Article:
21 November 1997

GETTING A LIFT FROM

YOUR ADDITIVE

The main reason for using a

silage additive should be its

proven ability to increase

animal performance, be it

milk production or

liveweight gain.

Jessica Buss reports

PRODUCERS are paid for animal product and not improvements in silage fermentation.

Lower milk prices and meat values make it uneconomic to use a forage additive just to improve fermentation, or as an insurance policy, so additives must be guaranteed to lift animal performance.

So warns Tim Keady, researcher at the Agricultural Research Institute of Northern Ireland, Hillsborough.

Unless an additive is backed by evidence of improvements in animal performance, dont use it. "And it is pointless to use an additive for suckler cows or stores as the value of improvement in animal performance will not cover the cost of the product," he says.

In studies at Hillsborough, Dr Keady has found that animal performance is only improved by formic acid under difficult harvesting conditions – when the silage would preserve badly without additive treatment. Use of effective inoculants has, however, been shown to increase animal performance of beef and dairy cattle across a wide range of conditions. Other additives he tested improved fermentation without improving animal performance.

Evidence supports use of formic acid in difficult ensiling conditions, and in such circumstances it improves the performance of finishing beef cattle and lactating dairy cows, says Dr Keady.

But when the silage would preserve well without additive, in moderate to easy ensiling conditions, formic acid is unlikely to result in an economic response, he says.

Use of an effective inoculant should increase performance of beef and dairy cattle. In the industry it has often been claimed that inoculant treatment will make a good silage better. However, results from recent experiments feeding inoculant treated silage to beef cattle, where the untreated silage was poorly preserved, showed increases in animal performance without having an effect on fermentation at the time of feedout.

"Inoculant treatment lifted carcass gain by 14% compared with the untreated, poorly fermented silage. This was similar to the improvement in carcass gain seen from the formic acid treatment."

Treatment with inoculant has also increased silage intake and altered rumen fermentation beneficially in beef animals. From the mean of 11 more studies, inoculant treatment of wilted and direct cut silages produced similar positive responses in animal performance. Direct cut crops were ensiled with a mean dry matter of 18% and wilted crops at 32% DM. Additive is applied at a given rate/t of grass, says Dr Keady. Consequently, when silage is wilted, less product has to be applied to a given area of land because yield/acre is lower, reducing the cost of application.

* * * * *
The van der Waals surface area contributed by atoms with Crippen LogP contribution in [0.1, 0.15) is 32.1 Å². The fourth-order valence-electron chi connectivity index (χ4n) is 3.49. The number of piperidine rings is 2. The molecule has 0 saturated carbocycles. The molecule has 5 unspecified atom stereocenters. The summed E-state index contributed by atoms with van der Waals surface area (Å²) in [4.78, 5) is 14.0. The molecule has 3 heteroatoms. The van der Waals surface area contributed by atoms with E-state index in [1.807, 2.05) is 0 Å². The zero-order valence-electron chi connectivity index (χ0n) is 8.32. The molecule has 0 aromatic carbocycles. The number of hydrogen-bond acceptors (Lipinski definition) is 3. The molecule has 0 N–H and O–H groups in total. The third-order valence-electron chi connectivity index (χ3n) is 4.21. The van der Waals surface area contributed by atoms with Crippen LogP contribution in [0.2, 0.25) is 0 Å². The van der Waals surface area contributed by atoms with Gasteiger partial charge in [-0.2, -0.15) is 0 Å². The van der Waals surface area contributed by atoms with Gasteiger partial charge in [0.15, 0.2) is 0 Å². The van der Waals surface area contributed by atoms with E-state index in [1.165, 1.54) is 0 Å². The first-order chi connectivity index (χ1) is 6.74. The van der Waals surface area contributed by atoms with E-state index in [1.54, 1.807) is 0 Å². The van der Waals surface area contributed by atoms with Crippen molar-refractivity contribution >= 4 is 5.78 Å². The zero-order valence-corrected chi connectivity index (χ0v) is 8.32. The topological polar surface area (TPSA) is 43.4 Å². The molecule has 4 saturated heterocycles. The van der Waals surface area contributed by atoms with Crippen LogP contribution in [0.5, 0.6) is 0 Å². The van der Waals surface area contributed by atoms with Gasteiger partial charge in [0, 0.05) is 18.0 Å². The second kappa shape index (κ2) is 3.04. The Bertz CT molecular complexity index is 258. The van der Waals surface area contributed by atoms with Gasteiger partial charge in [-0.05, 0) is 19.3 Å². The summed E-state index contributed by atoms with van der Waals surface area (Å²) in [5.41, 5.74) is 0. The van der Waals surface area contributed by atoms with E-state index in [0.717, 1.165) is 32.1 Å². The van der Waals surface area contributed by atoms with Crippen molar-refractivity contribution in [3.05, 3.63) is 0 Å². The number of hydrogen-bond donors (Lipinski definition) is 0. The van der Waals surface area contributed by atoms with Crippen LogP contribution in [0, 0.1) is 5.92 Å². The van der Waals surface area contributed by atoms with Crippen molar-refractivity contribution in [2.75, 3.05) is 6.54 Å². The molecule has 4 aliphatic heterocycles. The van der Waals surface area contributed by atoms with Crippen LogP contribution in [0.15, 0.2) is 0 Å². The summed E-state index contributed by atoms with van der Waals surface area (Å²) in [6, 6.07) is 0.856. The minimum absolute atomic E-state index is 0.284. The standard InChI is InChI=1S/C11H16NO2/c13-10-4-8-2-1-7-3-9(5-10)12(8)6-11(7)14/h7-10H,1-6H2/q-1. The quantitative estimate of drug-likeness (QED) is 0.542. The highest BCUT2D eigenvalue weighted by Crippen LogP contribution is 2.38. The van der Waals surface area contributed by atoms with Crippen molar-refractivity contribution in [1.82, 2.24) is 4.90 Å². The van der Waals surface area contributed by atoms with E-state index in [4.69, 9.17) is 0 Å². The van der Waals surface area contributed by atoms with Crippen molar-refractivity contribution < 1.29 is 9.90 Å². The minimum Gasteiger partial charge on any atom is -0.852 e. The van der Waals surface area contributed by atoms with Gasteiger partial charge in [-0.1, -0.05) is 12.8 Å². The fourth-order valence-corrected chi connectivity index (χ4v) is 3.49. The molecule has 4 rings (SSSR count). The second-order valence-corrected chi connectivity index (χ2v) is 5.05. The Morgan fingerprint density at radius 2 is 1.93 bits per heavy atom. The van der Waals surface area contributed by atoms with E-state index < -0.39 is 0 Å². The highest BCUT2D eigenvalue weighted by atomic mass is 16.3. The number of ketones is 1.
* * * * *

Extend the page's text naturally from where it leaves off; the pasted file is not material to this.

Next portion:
However, Dr Keady warns that inoculants can vary greatly in the response in animal performance. The worst inoculant in the Hillsborough studies had no effect on milk yield, while the best one increased it by 2.7 litres/day. The average of 11 studies was an additional milk yield of 1.3kg a cow.

"This indicates the importance of accurate independent research evidence for the additives which you wish to use", he says.

Bacteria in inoculants act during fermentation in the silo and not in the rumen of an animal as has been suggested. One effective product tested improved digestibility, predominantly in the fibre fractions, due to more rapid fermentation immediately post-ensiling, leading to a greater breakdown of structural carbohydrates and a greater retention of soluble components, which increases animal performance.

As for enzyme-only products, these improve silage fermentation under moderately difficult silage making conditions, but there is little research evidence of improvements in carcass gain or milk yield, he warns.

Molasses adds sugar to the crop. During the fermentation in the silage all the sugar is either converted to lactic acid, undesirable acids, lost in the effluent, or converted to carbon dioxide. Application of nine litres of molasses/t of grass did increase the sugar content by 0.4%. However, although molasses improves fermentation, from the mean of nine studies, it did not improve animal performance, whereas formic acid, when used as the possible control, increased it by 17%. Also extra machinery and labour is needed to apply it at the pit during ensiling.

Evidence shows that sulphuric acid improves fermentation, but no published literature shows improvements in animal performance relative to untreated silages.

Beet pulp is often used as a silage additive to retain effluent, but its capacity for this varies depending on the dry matter of the grass and how well the beet pulp is mixed with the grass.

It is better to feed beet pulp dry in winter than use it as an additive, he advises.n

An acid will improve silage fermentation and animal performance under difficult conditions, says Tim Keady.

Ensure that the additive you choose will improve liveweight gain – for example, by using an effective inoculant.